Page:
The Phoenix Zoo has been involved in conservation efforts for Chiricahua leopard frogs since 1998. Amplification of Ramsey Canyon leopard frogs has also taken place since 1996. Many of these activities have targeted the Gentry Creek Management Area, located north of Young, Arizona. Nine historical Chiricahua leopard frog localities have been documented in the vicinity of Gentry Creek. By the mid-1990s, frogs were known from only four sites, two of which supported frogs that regularly reproduced.
At present, Arizona Game and Fish Department staff collects wild egg masses for amplification from pre-determined sites. The Phoenix Zoo reptile staff hatch and care for the tadpoles until they become releasable sub-adults. Thousands of frogs have been raised to releasable stages and re-introduced to managed habitats in the wild. Several egg masses producing tadpoles this year came from the last three known adult frogs from the Buckskin Hills, known as the “Buckskin Three”. These unique animals are currently housed permanently at the Phoenix Zoo. Fifty tadpoles are currently morphing into sub-adults; remaining adults from this sub-population may be sent to other zoos for permanent captive care. Similar amplification and re-introduction programs are being considered for lowland leopard frogs and other threatened regional amphibians.
A Chiricahua leopard frog in the final stages of metamorphosis. Once the animal has become fully morphed into a sub-adult, it will be releasable back to the wild for population amplification. (Photo courtesy of Tara Sprankle)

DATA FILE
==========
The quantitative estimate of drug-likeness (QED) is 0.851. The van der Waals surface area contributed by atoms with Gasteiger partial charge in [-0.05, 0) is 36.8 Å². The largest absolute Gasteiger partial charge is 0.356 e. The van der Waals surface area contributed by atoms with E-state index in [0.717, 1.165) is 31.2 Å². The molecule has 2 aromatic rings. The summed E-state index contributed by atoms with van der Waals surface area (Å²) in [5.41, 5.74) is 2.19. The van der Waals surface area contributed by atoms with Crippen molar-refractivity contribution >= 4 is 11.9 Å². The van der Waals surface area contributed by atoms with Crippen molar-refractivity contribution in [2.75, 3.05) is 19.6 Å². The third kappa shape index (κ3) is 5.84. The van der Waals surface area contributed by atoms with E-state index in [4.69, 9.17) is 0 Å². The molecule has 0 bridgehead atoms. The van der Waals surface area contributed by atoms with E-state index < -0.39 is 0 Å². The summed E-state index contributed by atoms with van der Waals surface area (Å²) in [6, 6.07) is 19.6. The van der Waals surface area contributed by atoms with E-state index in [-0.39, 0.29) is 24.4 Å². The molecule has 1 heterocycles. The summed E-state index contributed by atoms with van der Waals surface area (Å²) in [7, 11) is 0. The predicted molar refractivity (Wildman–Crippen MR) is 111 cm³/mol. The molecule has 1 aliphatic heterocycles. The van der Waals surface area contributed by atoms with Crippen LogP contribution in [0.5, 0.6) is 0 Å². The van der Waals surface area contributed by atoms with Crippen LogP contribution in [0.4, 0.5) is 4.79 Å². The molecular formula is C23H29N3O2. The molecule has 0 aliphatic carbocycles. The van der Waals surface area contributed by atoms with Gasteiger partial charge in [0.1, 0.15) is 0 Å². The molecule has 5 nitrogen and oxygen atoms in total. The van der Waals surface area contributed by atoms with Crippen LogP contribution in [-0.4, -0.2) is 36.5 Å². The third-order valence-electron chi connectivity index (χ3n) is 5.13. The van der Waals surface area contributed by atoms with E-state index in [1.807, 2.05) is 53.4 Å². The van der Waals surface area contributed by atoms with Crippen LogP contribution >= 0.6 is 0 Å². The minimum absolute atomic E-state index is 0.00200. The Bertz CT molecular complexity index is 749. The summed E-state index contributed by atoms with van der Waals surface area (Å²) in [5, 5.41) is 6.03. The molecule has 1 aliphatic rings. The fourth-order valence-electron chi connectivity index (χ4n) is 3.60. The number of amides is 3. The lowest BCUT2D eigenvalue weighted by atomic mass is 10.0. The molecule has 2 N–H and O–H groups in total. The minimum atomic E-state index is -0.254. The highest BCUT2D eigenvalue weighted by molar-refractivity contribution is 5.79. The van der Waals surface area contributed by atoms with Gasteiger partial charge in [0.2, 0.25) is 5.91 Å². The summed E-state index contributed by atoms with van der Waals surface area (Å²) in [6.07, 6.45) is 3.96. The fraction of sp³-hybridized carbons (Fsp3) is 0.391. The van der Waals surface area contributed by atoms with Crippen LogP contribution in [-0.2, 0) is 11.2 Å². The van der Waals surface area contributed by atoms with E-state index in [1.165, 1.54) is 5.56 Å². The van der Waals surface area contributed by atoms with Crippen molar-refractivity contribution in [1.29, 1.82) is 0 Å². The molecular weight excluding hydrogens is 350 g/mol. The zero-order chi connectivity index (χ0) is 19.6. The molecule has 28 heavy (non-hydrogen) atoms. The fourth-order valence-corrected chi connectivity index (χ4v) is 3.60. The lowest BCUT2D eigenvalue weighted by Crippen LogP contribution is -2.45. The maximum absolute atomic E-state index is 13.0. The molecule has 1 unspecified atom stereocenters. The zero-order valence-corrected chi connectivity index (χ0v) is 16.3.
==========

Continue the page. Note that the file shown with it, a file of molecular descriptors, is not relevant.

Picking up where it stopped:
California Condors and Lead
The Peregrine Fund’s California condor reintroduction program in Vermillion Cliffs, Arizona has used veterinary support for lead-poisoned birds since the problem was first detected in the late 90’s. Bullet fragments in carcasses have markedly increased the number of chronically lead-poisoned birds in recent years. Condors with low to moderate lead levels are treated in the field whereas severely lead-poisoned birds with crop stasis or other complications are submitted to the Phoenix Zoo for treatment. A total of seven birds were received in 2006; some of these birds required surgery to place feeding tubes to bypass the crop and allow for nutritional support. Treatment required intensive daily management and handling of the condors. Once the bird only needed supportive care or standard chelation therapy, it was sent back to the release site for monitoring and re-release. The Arizona Zoological Society is supporting regional and national conservation efforts to discourage the use of lead shot in the state.
A male California condor is maintained under observation at the Phoenix Zoo’s Animal Care Center. Care for injured or lead intoxicated birds can be prolonged and intense. The field team treats animals with low to moderate lead levels with a chelation protocol submitted and revised by the zoo’s veterinarians.
Animals treated successfully in the field or at the zoo are re-released into the management area. At present, the Arizona condor population is the only group successfully raising chicks and increasing their numbers. Aggressive lead monitoring and treatment has allowed the recovery team to maintain genetically valuable birds in the re-introduced population. (Photo courtesy of the Peregrine Fund)”